Well not exactly complete rivers or canals, but we did steam along 53 kms of the Base Sambre river, 20kms of the Canal Charleroi à Brussels, and 24 kms of the Canal de Centre and 40kms of the Canal Nimy-Blaton-Péronnes
And that included an unplanned en panne two night stop, but more of that later.
This was the week that we left Namur on July 3rd, and on July 10th turned onto the Haut Escuaut river. It seems like a rush but there was still plenty to enjoy, including giving Calliope a bit of a scrub down as went along.
We quickly discovered that we were into a new kind of canal, far more industrial than we had been used to on the Meuse.
We were mostly sharing locks with huge 80m+ barges, and the locks themselves were larger, with massive doors, sometimes running sideways on gantries. We often felt very small!
The frequent juxtaposition of ancient, in this case an abbey, and modern waterways transport kept me on my camera toes.
Our first night out of Namur found us at Auvelais – a little town with enough of an edge to make it interesting. Of course Stu and I went for a walk round, and it was quickly apparent that a festival of some kind, including live music, would be taking place that weekend.
There was a second, road, bridge into the village that made it clear that quite rightly the UK was still a welcome part off the EU.
We also saw a somewhat strange statue; we had seen a similar one in Namur, including two large snails as well as the little man. I have Googled this and have not come up with much.
It’s labelled Jean le Porion.
Our actual mooring was in a short indent in the canalised – just big enough for us, another, old, beautiful barge and two cruisers; all friendly, but no time to make real friends.It was a mooring of two halves – the water was mostly peaceful and quiet; the trains running over the adjacent metal railway bridge were clattering and noisy.
Next morning we were the first ones away, with a lock waiting for us just round the corner and wanting to avoid joining a queue to get through. It was our anniversary that day, so we look forward to finding a nice peaceful mooring to gently celebrate.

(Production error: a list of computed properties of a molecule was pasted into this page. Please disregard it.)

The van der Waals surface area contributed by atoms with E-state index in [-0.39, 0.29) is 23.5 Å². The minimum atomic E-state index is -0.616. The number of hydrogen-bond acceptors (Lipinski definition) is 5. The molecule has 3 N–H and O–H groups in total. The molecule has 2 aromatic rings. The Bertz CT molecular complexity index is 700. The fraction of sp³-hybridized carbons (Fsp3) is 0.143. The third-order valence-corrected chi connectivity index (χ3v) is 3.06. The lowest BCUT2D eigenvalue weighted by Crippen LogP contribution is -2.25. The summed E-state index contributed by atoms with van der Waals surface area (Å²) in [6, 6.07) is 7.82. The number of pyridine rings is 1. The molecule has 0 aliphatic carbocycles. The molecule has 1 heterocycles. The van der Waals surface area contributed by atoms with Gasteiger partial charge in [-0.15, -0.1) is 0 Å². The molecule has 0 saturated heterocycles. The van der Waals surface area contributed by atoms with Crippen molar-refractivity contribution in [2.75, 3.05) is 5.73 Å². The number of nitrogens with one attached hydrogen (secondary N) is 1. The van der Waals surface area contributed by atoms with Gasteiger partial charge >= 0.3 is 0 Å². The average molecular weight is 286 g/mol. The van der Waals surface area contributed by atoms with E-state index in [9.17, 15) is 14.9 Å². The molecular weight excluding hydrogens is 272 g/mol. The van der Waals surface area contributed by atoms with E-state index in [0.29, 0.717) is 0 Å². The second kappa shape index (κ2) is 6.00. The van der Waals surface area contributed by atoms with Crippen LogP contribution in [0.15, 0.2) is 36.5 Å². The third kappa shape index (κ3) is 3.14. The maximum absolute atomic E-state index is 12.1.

The journey was along the Sambre until we reached Charleroi where we turned à droite to join the Charleroi-Brussels canal. Moving through Charleroi was a sad shock to the system. It has had a huge steelworks history, pretty much now all gone. It has been replaced by a scrap metal industry with barges moving different size pieces off metal up and down the river, gradually diminishing in size from whole cars to glittering fragments.
That evening turned out to be above Viesville lock, initially very peaceful, but later with giant barges gradually piling in around us. We raised our glasses to 32 years together, watching the boats, full of scrap metal, float by.
As we went to bed a HUGE barge came in to almost touch our bow; ten minutes later another came in at our stern, in a space that should not have been big enough, but, phew, it was!
Friday was to be and exciting day, our first ever in a boat lift, and this one is the second highest on the world! We cruised towards the boat lift on a perfect day – perfect for holidaying youngsters to be to learning to sail, canoe and wind surf.
As we approached they were gathered to one side of the canal by clucking smiley ‘mother hen’ tutors, and in some cases we seemed to leave young wind surfers scattered in our wake.
Just after this we turned onto canal 2 – the Canal de Centre. The waterway opened out wide and clear as we joined the new part of this canal, towards the boat lift. The old historic, narrower, branch of the canal is still open, where the descent of 240ft is actioned by 4 separate beautiful old boat lifts.
The original canal dates back to 1879; its locks and lifts were able to accommodate vessels of up to 300 tonnes. By the 1960s the European standard for barge traffic was 1350 tonnes, so a replacement was needed.
Not only was the new boat lift required, but also the width and the depth of the canal leading to it had to be increased plus a huge ‘gate’ to close of the water in case of damage to the boat lift structures. It has all worked, with river traffic going up from 256 kT in 2001 to 2,295 kT by 2006!
The 4 older lifts on the original canal became bypassed by the new canal and are now on the UNESCO World Heritage list, because of their architectural and historical value. They are well worth seeing and next time we will travel via the ‘historic canal’.